The biographies written by Islamic scholars in the early ages also describe extensively the patience, perseverance and sincerity required to seek knowledge.
3 – So far we know very little about the laws and regulation God laid down. What we have discovered so far is only a drop in the ocean.
We have categorised this limited knowledge into what we call science – including biology, chemistry, physics, physiology, medical science, etc. Each of these branches of science has specialists who delve in to the depths of their particular area in order to gainmore knowledge about the laws set down by our Lord.
4 – Some things in our universe serve us while others are harmful and these, we find, can be divided into two categories. Some events can be attributed to an obvious reason. For example, we know that we will die if we take poison. We have gained that knowledge through the application of the laws of nature, which have been incorporated in our sciences. But the second type of useful or harmful occurrence or substance may not seem apparent and may not be based on any known law of nature. An example of this would be of a physically fit person, who enjoys good health, suddenly dying of a heart attack for no obvious reason. Both these phenomena are caused by God.
5 – God has created in us intrinsic qualities of love for what is good and dislike for what is bad.This is why man does all he can in order to achieve what is good and beneficial to him, and tries his best to avoid what is harmful and evil.
In this context, he seeks help from every possible source of power and strenght. Some of these sources are permitted by religion, however, while others are not. So, which means are permitted by religion and which are not ?
Imagine that your child is unwell. In this situation you normally send for a doctor and ask him to treat your child. He may do so and write out a prescription. This is a lawful means you have made use of, in order to cure your child and it is permitted by God. You sought the help of a ‘ Scientist ‘ who has learnt the laws of nature laid down by God in the area of medicine. But if you had sent for a witch doctor to treat your child you would have been seeking help through means which are outside the Divine Law. In other words, the treatment your child would be given would not be based on knowledge of the laws of nature. On the contrary, they would employ certain unseen forces with which they claim to have contact, but the existence of which has not been proved either by physical or traditional evidence, such as evidence given in the Holy Quran or in the Traditions of the Prophet, may peace and blessings be upon him.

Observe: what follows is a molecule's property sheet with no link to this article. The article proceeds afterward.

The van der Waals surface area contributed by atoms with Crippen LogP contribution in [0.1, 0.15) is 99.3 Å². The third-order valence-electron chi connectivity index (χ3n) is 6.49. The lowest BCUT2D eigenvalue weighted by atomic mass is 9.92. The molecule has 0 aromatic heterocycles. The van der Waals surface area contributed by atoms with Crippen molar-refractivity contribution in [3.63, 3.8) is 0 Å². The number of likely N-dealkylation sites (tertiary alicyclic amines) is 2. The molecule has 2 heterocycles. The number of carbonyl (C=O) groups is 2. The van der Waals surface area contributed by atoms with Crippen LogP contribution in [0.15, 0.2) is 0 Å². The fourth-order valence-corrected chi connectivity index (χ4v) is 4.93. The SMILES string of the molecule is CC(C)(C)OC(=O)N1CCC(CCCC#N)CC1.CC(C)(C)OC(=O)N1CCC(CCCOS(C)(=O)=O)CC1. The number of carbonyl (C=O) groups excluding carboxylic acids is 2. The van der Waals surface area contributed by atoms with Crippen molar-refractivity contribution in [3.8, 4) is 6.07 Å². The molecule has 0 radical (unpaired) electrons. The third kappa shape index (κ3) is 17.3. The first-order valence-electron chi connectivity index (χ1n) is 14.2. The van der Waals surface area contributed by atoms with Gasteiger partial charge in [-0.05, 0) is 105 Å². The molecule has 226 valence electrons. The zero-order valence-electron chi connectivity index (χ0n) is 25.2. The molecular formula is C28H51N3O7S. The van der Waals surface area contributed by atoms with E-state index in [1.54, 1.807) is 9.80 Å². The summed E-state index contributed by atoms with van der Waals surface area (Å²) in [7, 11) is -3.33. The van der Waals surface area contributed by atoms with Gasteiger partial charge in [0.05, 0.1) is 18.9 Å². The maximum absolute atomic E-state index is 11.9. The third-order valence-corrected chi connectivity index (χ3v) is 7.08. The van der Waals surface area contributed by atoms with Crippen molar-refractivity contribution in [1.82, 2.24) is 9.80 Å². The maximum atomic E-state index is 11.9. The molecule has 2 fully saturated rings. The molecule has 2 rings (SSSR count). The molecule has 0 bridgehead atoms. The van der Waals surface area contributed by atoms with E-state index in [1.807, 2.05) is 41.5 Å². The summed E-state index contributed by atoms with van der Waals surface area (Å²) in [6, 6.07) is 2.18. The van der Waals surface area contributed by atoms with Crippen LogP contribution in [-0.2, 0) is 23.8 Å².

If your doctor died, and you were to visit his grave begging him to examine your child and make out a prescription for him, you would still be using a forbidden means because your doctor would no longer be in a position to answer your request. He would not be able tovisit your child, let alone write out a prescription for him! If it turned out that all the doctors you saw were unable to help, and the medicines they prescribed were useless, then it would be peerfectly acceptable to seek a cure through prayer, charity or by asking a pious man to pray to God for help. But it is unacceptable to stand on a man’s grave and seek his help.
It is lawful for some one to try to get well by taking the medicine the doctor has prescribed, but that medicine should not be used as a charm, being hung round the patient’s neck-or dissolved in water in the belief that , that water will make him well in a supernatural way. It is not within the Divine Law, either, for you to seek help from anything that God has not made an obvious means of help.
A sterile woman wishing to conceive is within her rights to consult a doctor and take medicine based on scientific principles. But it would not be in order for her to behave like some women in certain countries, who believe that if a woman places her hand on the window of a saint’s tomb she will become fertile. In other parts pf the world there are even strange superstitions in existence.
So, as we see from these examples, it ia perfectlyacceptable to consult specialists who have studied the laws of nature, and to go through normal means in order to achieve what is benificial. However, we should always remember that God alone and none other bestows goods, and that it is against our faith to seek the help of unseen forces, which are not supported by practical science, or confirmed by the Holy Quran or the Traditions of the Prophet, peace be upon him.